How to Start Your Own Country: Erwin S. Strauss

In case you weren’t aware, part of my brain is occupied with ruling a small country. With an iron glove. That part of my brain has no mercy and is hellbent on taking over the world. Normally, it takes what it wants by force, but since the force method has still not resulted in me taking over the world, it seemed prudent to take a look at other approaches.

Enter How to Start Your Own Country. My dictatorial self was roadblocked in a way, with so many obstacles blocking her path to world domination. But Erwin Strauss opened up some previously unconsidered options. For that alone, this book was worth the cost. And it was a gift! So it basically paid me! Triple win!

At first glance, you might think that Strauss is being sarcastic, kidding around, because, wow, starting a country in this day and age, but even a casual reader can easily see that this is serious business. This guy is not messing around. He even provides a thorough and detailed appendix, which might be more useful for the potential totalitarian if it had been compiled with the existence of the Internet in mind. As is, it is full of mailing addresses that appear to no longer be what they were. And yes, I checked.

The first part of the book details what Strauss believes to be the five methods to new country-dom: traditional sovereignty, ship under flag of convenience, litigation, vonu (out of sight, out of mind) and model country. He even includes a handy chart measuring the five approaches against each other in terms of costs and benefits. As you might expect, traditional sovereignty rates high for both, and the model country (i.e., declare yourself a country without causing too much fuss for your nation of birth) rates low for both. A model country doesn’t give you a lot in the way of ego, but it doesn’t really cause you any trouble either. Obviously.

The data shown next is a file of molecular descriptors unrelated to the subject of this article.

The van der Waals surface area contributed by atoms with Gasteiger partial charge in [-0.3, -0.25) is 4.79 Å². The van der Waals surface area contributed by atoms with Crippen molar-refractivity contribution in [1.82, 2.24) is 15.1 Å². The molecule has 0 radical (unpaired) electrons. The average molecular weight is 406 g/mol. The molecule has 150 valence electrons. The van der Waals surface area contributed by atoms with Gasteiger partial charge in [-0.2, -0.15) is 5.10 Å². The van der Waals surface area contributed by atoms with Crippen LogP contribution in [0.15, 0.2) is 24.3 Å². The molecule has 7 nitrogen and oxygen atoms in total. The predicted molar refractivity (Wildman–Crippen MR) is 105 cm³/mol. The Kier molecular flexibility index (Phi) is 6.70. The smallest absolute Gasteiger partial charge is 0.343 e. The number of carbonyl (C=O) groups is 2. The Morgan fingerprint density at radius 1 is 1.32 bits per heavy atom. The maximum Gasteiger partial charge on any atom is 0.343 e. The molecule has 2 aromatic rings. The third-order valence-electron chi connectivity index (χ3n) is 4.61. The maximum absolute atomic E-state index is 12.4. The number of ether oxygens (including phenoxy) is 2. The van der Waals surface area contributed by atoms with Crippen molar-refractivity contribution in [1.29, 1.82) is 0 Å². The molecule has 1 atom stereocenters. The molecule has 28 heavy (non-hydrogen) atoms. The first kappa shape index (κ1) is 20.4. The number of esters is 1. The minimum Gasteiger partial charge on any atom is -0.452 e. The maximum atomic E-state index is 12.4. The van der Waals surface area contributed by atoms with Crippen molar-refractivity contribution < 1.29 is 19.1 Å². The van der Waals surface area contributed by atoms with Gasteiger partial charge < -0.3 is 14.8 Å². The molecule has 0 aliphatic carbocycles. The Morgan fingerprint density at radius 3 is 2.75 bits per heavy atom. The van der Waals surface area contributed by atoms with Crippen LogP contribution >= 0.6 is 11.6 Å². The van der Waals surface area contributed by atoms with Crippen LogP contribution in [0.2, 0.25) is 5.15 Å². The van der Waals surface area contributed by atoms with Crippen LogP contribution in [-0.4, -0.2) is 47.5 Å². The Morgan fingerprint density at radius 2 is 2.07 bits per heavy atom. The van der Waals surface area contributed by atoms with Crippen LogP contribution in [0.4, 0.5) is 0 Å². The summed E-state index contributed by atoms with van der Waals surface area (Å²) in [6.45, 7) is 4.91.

The second part of the book is taken up with case studies, examinations of various new country projects. A thing I learned from reading this book: there are new country activists. Or at least there were in 1979 when this book was first published. (The copyright page indicates that it was last updated in 1999, but the lack of any reference to the modern world makes me doubt this. As far as this book is concerned, the world appears to have ended in 1983.) These people are working hard to make new countries in the face of large established countries, and apparently meeting with little success, judging from the case studies section. But everything has to be taken with a grain of salt. After all, Rhodesia is in the spotlight in one case history.

If you are aspiring to real power, this is probably not the book for you. But if you are looking to pretend to a throne without any real confrontation, How to Start Your Own Country  is filled with helpful advice, such as:

But within these limits there is much that can be done. You can design and fly your own flag. Lawyers are notoriously soft touches for fancy-looking certificates to hang on their walls, so for a price you can admit them to practice before the bar in your country. Doctors can be licensed to practice medicine. You can issue your own passports, and stamp your own visas and entry and exit notices in other people’s passports whatever nationality.

All hot tips for anyone who wants to rule a domain without real consequences!

Strauss lays out the possibilities for each new country scenario with almost bureaucratic thoroughness. Pros and cons are given clearly and concisely. Model country: freedom to do what you want, but with no results; traditional sovereignty: you need an army, get to it. Potential country starters are clear on what the what is right from the start. The real strength of this book is the thoroughness and the serious tone. This man is in no way making fun of people who want to start their own country. He is one hundred percent behind them and is eager to hear of new ventures so that he can report them to give hope to the other new country activists.

If you have been feeling oppressed and unheard (and if you are leftist and in Canada, I know you are), Strauss offers up a variety of ways to take control of your life. Most of the proposals involve an exorbitant amount of money or loss of life, though, so you might want to pick and choose when reading this one.

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